According to Lumumba, authorities are preparing for possible search and rescue operations, clearing debris, distributing sandbags to residents and providing public transportation to assist with evacuations.

The mayor said that this time officials are better equipped and able to better instruct residents on how to prepare for the flood by taking photos of their property and locating their critical documents.

“Unfortunately, because we didn’t see these events until 2020, we have a reference point and we know the damage that can occur,” Lumumba said.

“Whether we have the same number of homes affected or not, for those homes that are affected, that’s a handful too many that could be affected,” the mayor said. “So we want to make sure we have the easing after we have recovery that this no longer has to be commonplace in the city of Jackson.”

Miller agreed that government officials informed residents about the flood threat better than they did in 2020, when he came home to his surprise to find water from the street and his neighbor packing.

People watch Sunday over the security gate on the track to flooded Madison County, Mississippi, on the side of the boat launch at the Ross Barnett Reservoir Spillway Recreation Area.

Residents in Jackson and other parts of Mississippi saw several days of heavy rain last week when a slow-moving weather system triggered flooding that forced evacuations, washed away roads, derailed a train, sneaked into homes and led to numerous rescues.

“Our residents have been inundated with persistent rain in recent days. So we’ve already had flash floods, and that’s taking a significant toll on our residents,” Lumumba said.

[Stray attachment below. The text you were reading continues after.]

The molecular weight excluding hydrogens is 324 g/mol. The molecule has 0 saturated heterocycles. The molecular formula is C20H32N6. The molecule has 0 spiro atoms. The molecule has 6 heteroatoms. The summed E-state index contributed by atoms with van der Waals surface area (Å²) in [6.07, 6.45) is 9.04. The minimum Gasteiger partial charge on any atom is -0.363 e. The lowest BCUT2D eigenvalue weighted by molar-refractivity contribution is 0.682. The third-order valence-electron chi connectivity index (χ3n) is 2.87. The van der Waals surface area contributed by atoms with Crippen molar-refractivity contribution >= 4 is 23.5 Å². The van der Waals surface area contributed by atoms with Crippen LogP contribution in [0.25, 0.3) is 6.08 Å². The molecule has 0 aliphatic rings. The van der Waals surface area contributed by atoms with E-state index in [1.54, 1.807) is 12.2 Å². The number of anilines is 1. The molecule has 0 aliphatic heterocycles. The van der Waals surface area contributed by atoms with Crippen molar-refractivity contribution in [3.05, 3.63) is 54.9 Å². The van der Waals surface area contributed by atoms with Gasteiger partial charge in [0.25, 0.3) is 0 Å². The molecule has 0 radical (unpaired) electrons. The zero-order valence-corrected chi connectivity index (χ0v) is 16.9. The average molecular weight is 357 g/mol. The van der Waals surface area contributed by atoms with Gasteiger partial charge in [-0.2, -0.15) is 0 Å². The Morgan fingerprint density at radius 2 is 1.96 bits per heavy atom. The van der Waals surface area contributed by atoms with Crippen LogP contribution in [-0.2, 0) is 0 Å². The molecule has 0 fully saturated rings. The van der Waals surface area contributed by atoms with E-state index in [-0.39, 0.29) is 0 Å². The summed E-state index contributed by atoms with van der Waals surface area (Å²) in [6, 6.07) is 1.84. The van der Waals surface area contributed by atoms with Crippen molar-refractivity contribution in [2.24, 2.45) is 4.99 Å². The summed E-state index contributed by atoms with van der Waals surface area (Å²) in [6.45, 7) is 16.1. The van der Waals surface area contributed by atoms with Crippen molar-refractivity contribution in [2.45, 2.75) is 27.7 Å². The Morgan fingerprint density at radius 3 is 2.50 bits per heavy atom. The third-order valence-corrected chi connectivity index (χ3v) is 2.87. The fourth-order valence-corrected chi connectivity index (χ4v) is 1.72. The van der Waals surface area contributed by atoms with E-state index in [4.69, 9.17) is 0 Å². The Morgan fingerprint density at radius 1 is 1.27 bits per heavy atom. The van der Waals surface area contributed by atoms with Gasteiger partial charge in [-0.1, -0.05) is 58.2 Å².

Flood warnings will remain in effect along the Pearl River, including in Jackson, Mississippi, until further notice, according to the National Weather Service office in Jackson.

Moderate flooding has already been reported along the river and is expected to continue for most of Wednesday as river levels remain higher than normal.

River levels stood at 35.28 feet Sunday evening and were on track to reach 35.5 feet Monday morning.

At that elevation, the water would flood several streets in northeast Jackson close to the river and dozens of streets in downtown Jackson, approaching homes in the Hightower area, NWS said.

“Honestly, this has become commonplace. We are experiencing more rain in our rainy season, warmer summers and colder winters, and that has taken a toll on our infrastructure,” said Lumumba.

Scattered showers and thunderstorms remain for the Jackson area and much of the southern states Monday, according to CNN meteorologist Haley Brink.

The good news is that widespread flooding in this area is not expected in the coming days, despite scattered thunderstorms being forecast. However, some storms can cause isolated heavy rainfall, Brink said.

The Valley Voice
The Valley Voice
Christopher Brito is a social media producer and trending writer for The Valley Voice, with a focus on sports and stories related to race and culture.